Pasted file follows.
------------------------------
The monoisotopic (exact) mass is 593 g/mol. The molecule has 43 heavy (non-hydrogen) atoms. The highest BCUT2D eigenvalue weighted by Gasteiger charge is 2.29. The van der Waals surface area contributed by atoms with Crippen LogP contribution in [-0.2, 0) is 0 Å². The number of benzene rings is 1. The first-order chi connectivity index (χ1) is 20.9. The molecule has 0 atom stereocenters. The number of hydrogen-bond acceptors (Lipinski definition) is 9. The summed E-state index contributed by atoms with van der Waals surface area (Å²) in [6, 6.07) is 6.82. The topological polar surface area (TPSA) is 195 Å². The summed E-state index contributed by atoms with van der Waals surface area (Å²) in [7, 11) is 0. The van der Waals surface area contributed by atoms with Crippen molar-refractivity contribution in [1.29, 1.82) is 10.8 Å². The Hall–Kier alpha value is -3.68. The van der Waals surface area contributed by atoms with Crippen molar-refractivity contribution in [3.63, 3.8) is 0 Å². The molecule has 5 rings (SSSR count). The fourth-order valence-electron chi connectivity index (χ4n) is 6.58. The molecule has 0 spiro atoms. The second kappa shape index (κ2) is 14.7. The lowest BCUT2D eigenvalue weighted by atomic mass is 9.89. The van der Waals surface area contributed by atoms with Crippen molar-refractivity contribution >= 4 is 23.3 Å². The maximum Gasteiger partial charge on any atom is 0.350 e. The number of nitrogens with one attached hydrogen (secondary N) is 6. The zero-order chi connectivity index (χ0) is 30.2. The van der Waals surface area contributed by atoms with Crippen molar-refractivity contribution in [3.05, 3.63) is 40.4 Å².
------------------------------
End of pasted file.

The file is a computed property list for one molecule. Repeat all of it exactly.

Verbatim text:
The monoisotopic (exact) mass is 593 g/mol. The molecule has 43 heavy (non-hydrogen) atoms. The highest BCUT2D eigenvalue weighted by Gasteiger charge is 2.29. The van der Waals surface area contributed by atoms with Crippen LogP contribution in [-0.2, 0) is 0 Å². The number of benzene rings is 1. The first-order chi connectivity index (χ1) is 20.9. The molecule has 0 atom stereocenters. The number of hydrogen-bond acceptors (Lipinski definition) is 9. The summed E-state index contributed by atoms with van der Waals surface area (Å²) in [6, 6.07) is 6.82. The topological polar surface area (TPSA) is 195 Å². The summed E-state index contributed by atoms with van der Waals surface area (Å²) in [7, 11) is 0. The van der Waals surface area contributed by atoms with Crippen molar-refractivity contribution in [1.29, 1.82) is 10.8 Å². The Hall–Kier alpha value is -3.68. The van der Waals surface area contributed by atoms with Crippen molar-refractivity contribution in [3.63, 3.8) is 0 Å². The molecule has 5 rings (SSSR count). The fourth-order valence-electron chi connectivity index (χ4n) is 6.58. The molecule has 0 spiro atoms. The second kappa shape index (κ2) is 14.7. The lowest BCUT2D eigenvalue weighted by atomic mass is 9.89. The van der Waals surface area contributed by atoms with Crippen molar-refractivity contribution >= 4 is 23.3 Å². The maximum Gasteiger partial charge on any atom is 0.350 e. The number of nitrogens with one attached hydrogen (secondary N) is 6. The zero-order chi connectivity index (χ0) is 30.2. The van der Waals surface area contributed by atoms with Crippen molar-refractivity contribution in [3.05, 3.63) is 40.4 Å².